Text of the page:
Wednesday, January 11, 2012

Trying to Figure Out Kagami Biraki

Kagami Mochi

Meidi-Ya has had a bunch of these kagami mochi things on sale for a while now, in a range of nicely packaged sizes from this small baseball-sized one to gigantic watermelon-sized ones. It wasn't very clear what they were; they looked a bit like seasonal decorations, but it also said that it was made of glutinous rice, and the package had instructions on how to break the seal on the packaging. After reading up a bit more on it, I realized that it was exactly for that dual purpose: it was a seasonal decoration for the Japanese New Year, and to be opened up on January 11th. I thus waited until today to open it up and figure out how to eat it.

It was totally different from what I figured it would be. First off, this thing was rock hard. I mean, given its mochi name, I was expecting a soft gooey thing that oozed right out, but this thing was practically like plastic. And if I read up on the tradition correctly, one couldn't use a knife to cut it since it symbolically represented the cutting of ties. Yet, I couldn't break it apart no matter how hard I pounded on it. I thus capitulated and cut it with a knife, which frankly wasn't that easy either; despite how it looked, it was much stiffer than a hard cheese (and yes, the little daruma head on top really was just a plastic decoration).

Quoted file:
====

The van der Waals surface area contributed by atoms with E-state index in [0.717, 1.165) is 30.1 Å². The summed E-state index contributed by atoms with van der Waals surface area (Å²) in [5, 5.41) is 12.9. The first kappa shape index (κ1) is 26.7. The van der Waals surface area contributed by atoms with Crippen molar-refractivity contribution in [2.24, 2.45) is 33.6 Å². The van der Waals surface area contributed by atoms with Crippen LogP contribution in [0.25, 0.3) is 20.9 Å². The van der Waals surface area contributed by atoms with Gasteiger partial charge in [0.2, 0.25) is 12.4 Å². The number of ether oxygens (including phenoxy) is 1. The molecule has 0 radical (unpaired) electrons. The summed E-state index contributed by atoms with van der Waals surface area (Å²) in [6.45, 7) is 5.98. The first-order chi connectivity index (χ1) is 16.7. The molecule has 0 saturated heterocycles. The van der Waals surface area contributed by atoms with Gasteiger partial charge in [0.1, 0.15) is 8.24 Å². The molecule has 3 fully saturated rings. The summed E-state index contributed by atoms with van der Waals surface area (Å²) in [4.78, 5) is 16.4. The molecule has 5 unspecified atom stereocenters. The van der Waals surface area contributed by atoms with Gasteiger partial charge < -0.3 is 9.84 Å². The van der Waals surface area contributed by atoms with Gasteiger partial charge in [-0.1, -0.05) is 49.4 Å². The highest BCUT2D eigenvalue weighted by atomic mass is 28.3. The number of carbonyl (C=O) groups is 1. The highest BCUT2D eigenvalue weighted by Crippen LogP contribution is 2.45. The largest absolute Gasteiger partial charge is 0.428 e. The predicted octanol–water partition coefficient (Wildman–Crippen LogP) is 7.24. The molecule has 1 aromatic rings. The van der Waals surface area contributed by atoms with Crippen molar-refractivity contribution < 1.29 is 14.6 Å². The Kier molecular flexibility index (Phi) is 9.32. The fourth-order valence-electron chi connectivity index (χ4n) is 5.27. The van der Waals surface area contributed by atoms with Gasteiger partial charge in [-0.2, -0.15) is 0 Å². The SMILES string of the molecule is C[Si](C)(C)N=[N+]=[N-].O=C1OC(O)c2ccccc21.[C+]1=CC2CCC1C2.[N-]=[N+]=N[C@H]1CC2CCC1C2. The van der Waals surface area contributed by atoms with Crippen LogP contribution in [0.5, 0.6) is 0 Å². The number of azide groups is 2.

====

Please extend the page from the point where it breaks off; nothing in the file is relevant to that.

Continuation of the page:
Next, I had to figure out how to prepare it. I saw a recipe online that suggested pan frying it with just some simple seasoning. Seemed easy enough. And once heat was applied, it suddenly softened up. But it didn't just soften up; it became stickier than I ever thought it would be, pulling all my scattered pieces into a cement-like clump no matter how hard I tried to keep them separate. I figured that they should have behaved like a Korean ddeokbokki or even those Chinese stir-fried rice cake slices, but these things just held together like glue. In the end, I failed massively; it was nasty and nearly inedible, and I pretty much threw most of it out. One of these days I'm going to have to figure out how this is really done.

3 comments:

Noriko said...

Kagaminochi is usually used as a decoration only. You can totally dry it up and crack it with an hammer and deep fry it. But that is about it....

lee said...

just cook it in sweet red bean soup, it's really good once it softens up. You can eat it with chopsticks once its ready. It's called oshiruko.

Hakka House said...

Place it on foil and heat it up in a toaster oven. Then drizzle soy sauce and wrap it with nori.